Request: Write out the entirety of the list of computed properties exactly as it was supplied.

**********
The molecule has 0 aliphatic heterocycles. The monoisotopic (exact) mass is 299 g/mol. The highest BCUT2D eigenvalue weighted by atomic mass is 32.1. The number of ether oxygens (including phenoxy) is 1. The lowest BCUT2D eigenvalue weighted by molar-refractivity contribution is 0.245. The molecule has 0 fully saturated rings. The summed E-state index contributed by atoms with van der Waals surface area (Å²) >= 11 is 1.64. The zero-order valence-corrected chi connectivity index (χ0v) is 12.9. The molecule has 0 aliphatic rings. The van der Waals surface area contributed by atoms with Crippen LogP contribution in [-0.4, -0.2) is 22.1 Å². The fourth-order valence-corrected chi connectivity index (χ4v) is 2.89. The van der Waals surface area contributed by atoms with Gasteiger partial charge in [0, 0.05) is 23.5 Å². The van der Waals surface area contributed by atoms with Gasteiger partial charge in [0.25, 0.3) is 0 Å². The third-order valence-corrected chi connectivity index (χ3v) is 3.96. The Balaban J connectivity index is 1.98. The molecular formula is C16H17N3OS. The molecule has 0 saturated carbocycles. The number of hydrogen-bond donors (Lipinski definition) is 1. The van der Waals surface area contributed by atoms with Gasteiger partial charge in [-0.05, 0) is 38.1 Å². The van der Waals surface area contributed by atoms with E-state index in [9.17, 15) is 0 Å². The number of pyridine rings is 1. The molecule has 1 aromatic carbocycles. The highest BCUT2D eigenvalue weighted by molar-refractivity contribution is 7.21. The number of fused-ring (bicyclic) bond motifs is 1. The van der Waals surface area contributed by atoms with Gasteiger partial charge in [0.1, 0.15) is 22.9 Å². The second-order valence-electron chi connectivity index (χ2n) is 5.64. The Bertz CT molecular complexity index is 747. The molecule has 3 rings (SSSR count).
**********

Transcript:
The molecule has 0 aliphatic heterocycles. The monoisotopic (exact) mass is 299 g/mol. The highest BCUT2D eigenvalue weighted by atomic mass is 32.1. The number of ether oxygens (including phenoxy) is 1. The lowest BCUT2D eigenvalue weighted by molar-refractivity contribution is 0.245. The molecule has 0 fully saturated rings. The summed E-state index contributed by atoms with van der Waals surface area (Å²) >= 11 is 1.64. The zero-order valence-corrected chi connectivity index (χ0v) is 12.9. The molecule has 0 aliphatic rings. The van der Waals surface area contributed by atoms with Crippen LogP contribution in [-0.4, -0.2) is 22.1 Å². The fourth-order valence-corrected chi connectivity index (χ4v) is 2.89. The van der Waals surface area contributed by atoms with Gasteiger partial charge in [0, 0.05) is 23.5 Å². The van der Waals surface area contributed by atoms with Gasteiger partial charge in [0.25, 0.3) is 0 Å². The third-order valence-corrected chi connectivity index (χ3v) is 3.96. The Balaban J connectivity index is 1.98. The molecular formula is C16H17N3OS. The molecule has 0 saturated carbocycles. The number of hydrogen-bond donors (Lipinski definition) is 1. The van der Waals surface area contributed by atoms with Gasteiger partial charge in [-0.05, 0) is 38.1 Å². The van der Waals surface area contributed by atoms with E-state index in [9.17, 15) is 0 Å². The number of pyridine rings is 1. The molecule has 1 aromatic carbocycles. The highest BCUT2D eigenvalue weighted by molar-refractivity contribution is 7.21. The number of fused-ring (bicyclic) bond motifs is 1. The van der Waals surface area contributed by atoms with Gasteiger partial charge in [0.1, 0.15) is 22.9 Å². The second-order valence-electron chi connectivity index (χ2n) is 5.64. The Bertz CT molecular complexity index is 747. The molecule has 3 rings (SSSR count).